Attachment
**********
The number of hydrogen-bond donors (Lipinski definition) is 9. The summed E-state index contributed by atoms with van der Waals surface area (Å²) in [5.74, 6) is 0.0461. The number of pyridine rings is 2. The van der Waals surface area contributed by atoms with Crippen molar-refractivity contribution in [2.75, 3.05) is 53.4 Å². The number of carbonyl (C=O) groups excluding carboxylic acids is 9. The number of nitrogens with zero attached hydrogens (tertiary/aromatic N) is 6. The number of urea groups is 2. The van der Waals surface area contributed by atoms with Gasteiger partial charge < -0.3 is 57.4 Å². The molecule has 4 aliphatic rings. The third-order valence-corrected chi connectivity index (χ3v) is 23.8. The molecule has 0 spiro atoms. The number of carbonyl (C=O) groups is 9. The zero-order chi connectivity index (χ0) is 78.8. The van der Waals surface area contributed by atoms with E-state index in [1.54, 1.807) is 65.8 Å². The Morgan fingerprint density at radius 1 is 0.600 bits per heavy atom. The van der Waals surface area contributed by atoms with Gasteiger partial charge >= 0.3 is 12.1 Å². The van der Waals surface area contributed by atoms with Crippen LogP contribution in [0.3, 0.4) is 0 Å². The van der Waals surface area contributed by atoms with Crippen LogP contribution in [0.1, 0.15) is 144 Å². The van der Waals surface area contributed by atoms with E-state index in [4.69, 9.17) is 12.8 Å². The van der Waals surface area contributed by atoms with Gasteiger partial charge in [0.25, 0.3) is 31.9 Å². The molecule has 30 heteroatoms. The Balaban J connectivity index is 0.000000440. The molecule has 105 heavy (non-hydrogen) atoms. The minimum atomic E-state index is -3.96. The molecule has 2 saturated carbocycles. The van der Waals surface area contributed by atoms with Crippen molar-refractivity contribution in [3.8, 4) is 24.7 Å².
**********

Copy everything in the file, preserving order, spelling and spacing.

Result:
The number of hydrogen-bond donors (Lipinski definition) is 9. The summed E-state index contributed by atoms with van der Waals surface area (Å²) in [5.74, 6) is 0.0461. The number of pyridine rings is 2. The van der Waals surface area contributed by atoms with Crippen molar-refractivity contribution in [2.75, 3.05) is 53.4 Å². The number of carbonyl (C=O) groups excluding carboxylic acids is 9. The number of nitrogens with zero attached hydrogens (tertiary/aromatic N) is 6. The number of urea groups is 2. The van der Waals surface area contributed by atoms with Gasteiger partial charge < -0.3 is 57.4 Å². The molecule has 4 aliphatic rings. The third-order valence-corrected chi connectivity index (χ3v) is 23.8. The molecule has 0 spiro atoms. The number of carbonyl (C=O) groups is 9. The zero-order chi connectivity index (χ0) is 78.8. The van der Waals surface area contributed by atoms with E-state index in [1.54, 1.807) is 65.8 Å². The Morgan fingerprint density at radius 1 is 0.600 bits per heavy atom. The van der Waals surface area contributed by atoms with Gasteiger partial charge >= 0.3 is 12.1 Å². The van der Waals surface area contributed by atoms with Crippen LogP contribution in [0.3, 0.4) is 0 Å². The van der Waals surface area contributed by atoms with Crippen LogP contribution in [0.1, 0.15) is 144 Å². The van der Waals surface area contributed by atoms with E-state index in [4.69, 9.17) is 12.8 Å². The van der Waals surface area contributed by atoms with Gasteiger partial charge in [0.25, 0.3) is 31.9 Å². The molecule has 30 heteroatoms. The Balaban J connectivity index is 0.000000440. The molecule has 105 heavy (non-hydrogen) atoms. The minimum atomic E-state index is -3.96. The molecule has 2 saturated carbocycles. The van der Waals surface area contributed by atoms with Crippen molar-refractivity contribution in [3.8, 4) is 24.7 Å².